Occasionally while spending time outdoors in the Little Spokane River Valley, one might see a low flying airplane overhead. There is a good chance that it has just taken off, or is returning to the Mead Airport. This airfield has been a part of our community for decades. The following article gives a brief history of this one-of-a-kind property.
- Article by: Doug Kelly –
The Mead Flying Service (AKA The Mead Airport) was founded and developed starting in 1927 by my great grandfather, Walt Erickson. He bought two 40 acre pastures from his father-in-law during the Depression. The first buildings were a pilot’s lounge and 5 single plane hangars, built in 1935-36.
During Prohibition a local group known as the “Rumrunners” flew whiskey down from Canada. The Rumrunners flew Eagle Rock biplanes with OX-5 water cooled V-8 engines and land on the 40-acre pasture that would later become part of the 200- acre airport. The contraband would be transferred to the waiting cars of the Spokane area bootleggers. If law enforcement was laying in wait in the nearby woods and bushes, a white sheet would be placed on a car and the pilot would divert.
During World War II, General Wallace and the US Army leased the Mead Flying Service for training and to establish a civilian pilot training program. Flight training was conducted in WACO UPF-7’s and Fairchild PT-19’s. Those who completed the program became pilots in the US Army Air Corps. After the war, Walt conducted a flight training program until 1951 under the GI Bill.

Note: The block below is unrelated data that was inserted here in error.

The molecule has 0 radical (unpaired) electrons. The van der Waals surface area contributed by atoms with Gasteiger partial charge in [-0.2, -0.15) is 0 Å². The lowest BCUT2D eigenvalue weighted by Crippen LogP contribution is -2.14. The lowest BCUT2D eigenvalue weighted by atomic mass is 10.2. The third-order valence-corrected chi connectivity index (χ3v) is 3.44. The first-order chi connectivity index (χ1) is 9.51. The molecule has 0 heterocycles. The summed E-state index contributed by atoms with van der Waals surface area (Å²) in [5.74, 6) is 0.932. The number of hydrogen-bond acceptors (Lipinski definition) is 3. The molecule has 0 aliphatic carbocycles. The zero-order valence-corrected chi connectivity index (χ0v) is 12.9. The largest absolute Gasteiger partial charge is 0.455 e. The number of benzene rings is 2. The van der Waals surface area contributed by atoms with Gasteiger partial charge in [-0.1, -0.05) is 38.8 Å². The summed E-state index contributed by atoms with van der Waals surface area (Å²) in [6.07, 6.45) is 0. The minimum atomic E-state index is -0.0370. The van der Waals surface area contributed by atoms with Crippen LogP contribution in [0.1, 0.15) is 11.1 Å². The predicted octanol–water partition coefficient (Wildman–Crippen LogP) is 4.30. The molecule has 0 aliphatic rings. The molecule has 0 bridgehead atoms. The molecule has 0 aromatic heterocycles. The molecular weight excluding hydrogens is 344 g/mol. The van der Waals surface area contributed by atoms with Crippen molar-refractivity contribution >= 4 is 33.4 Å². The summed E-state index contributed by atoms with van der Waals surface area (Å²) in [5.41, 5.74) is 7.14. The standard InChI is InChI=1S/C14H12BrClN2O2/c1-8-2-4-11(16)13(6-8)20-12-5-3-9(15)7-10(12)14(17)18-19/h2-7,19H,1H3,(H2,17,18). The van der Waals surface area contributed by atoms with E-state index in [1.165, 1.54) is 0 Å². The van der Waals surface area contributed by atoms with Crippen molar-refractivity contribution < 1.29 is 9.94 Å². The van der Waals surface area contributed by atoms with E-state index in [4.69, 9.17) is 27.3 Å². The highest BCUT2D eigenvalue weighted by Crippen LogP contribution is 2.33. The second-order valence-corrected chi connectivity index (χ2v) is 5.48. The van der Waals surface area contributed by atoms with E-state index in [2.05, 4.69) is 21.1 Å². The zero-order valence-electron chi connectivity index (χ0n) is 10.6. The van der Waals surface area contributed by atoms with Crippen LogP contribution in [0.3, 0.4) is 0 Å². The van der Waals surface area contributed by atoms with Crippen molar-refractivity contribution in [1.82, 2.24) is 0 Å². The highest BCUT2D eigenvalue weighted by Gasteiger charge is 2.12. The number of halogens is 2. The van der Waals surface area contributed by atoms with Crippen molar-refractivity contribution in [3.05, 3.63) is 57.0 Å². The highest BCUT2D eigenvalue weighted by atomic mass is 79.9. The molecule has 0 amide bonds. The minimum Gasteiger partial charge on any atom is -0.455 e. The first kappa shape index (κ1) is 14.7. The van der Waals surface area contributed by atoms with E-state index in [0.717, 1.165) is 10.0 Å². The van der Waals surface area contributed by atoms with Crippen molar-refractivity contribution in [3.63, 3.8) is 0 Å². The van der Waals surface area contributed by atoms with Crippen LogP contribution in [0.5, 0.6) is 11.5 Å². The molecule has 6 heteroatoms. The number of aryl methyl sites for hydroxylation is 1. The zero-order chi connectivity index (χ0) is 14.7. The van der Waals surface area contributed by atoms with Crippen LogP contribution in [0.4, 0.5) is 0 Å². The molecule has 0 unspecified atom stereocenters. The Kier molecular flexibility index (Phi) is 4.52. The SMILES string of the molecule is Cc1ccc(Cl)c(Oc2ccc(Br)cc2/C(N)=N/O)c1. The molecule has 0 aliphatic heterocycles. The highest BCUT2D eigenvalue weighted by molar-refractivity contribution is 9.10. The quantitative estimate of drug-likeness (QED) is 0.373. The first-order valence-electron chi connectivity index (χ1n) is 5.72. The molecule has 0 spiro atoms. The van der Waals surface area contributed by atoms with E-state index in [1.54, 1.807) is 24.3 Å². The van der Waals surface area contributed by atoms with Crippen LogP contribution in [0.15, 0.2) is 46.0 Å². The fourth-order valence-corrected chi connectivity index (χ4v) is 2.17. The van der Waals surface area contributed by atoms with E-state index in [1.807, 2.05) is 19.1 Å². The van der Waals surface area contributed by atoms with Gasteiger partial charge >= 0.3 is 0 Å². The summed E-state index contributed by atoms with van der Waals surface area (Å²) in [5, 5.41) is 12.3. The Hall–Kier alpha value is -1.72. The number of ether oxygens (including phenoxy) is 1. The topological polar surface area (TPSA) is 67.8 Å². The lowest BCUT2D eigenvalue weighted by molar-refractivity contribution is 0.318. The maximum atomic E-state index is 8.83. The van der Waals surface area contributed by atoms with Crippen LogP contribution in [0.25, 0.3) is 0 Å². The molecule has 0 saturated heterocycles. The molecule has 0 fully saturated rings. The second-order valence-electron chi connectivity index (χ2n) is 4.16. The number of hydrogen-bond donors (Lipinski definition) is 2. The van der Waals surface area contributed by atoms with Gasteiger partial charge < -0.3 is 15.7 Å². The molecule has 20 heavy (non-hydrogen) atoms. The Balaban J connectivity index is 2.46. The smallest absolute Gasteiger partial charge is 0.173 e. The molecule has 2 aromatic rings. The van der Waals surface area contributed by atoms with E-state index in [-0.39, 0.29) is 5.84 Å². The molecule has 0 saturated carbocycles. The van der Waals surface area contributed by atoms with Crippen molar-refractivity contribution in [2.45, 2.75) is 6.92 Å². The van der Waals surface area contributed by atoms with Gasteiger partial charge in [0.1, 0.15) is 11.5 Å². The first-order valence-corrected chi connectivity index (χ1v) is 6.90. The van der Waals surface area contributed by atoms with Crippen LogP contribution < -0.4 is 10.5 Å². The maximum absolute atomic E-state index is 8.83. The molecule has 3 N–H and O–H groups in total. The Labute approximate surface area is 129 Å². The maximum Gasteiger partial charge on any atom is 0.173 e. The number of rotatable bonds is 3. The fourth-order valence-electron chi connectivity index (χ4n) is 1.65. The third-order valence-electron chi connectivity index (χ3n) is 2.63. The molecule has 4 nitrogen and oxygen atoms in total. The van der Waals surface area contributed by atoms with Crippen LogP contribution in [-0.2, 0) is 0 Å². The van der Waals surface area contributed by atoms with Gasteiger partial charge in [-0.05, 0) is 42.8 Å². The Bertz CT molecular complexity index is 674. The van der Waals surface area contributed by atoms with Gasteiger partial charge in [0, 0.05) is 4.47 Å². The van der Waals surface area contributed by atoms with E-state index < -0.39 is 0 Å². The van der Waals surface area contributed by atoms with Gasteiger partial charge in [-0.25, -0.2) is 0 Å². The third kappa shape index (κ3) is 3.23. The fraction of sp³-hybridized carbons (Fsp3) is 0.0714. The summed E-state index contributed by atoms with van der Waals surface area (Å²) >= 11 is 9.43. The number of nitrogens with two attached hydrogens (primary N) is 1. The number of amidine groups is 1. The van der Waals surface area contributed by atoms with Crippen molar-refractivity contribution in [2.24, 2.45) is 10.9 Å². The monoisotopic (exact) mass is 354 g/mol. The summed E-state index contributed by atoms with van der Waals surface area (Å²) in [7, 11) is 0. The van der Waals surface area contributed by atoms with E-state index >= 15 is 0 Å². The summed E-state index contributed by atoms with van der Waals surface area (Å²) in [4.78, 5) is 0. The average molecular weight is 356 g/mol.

In 1974, my grandfather Bud Erickson (Walt’s son) and his family took over the management duties, but Walt continued to live and work out at the airport until 1982. The runway was paved in 1977. My great grandfather passed away in 1986 and Bud became the owner of the current Mead Airport, and the surrounding land was sold by other family members. By 1991, the Mead Flying Service was reduced from its glory days of 200 acres, 30 hangers, 50 + planes, mechanical service and gas to just 50 acres and 13 hangers. Due to the selling of some of the land, the diagonal airstrip was no longer able to be used during a crosswind. In 1995, the hangers were moved to their current location and a new pilot’s lounge was built.
My grandfather Bud passed away in 2005 and his wife Pat (my grandmother), ran the Mead Airport until the spring of 2013. Today the fourth and fifth generation is running the Mead Airport. Bud’s grandson, Walt’s great-grandson, Doug Kelly and his family now manage the airport. Like the Grandfathers before him, Doug has always been fascinated by planes. He plans to keep the Mead Airport going as long as he can. Providing an affordable outlet, as Bud once said; for “just average folks” who fly for recreation.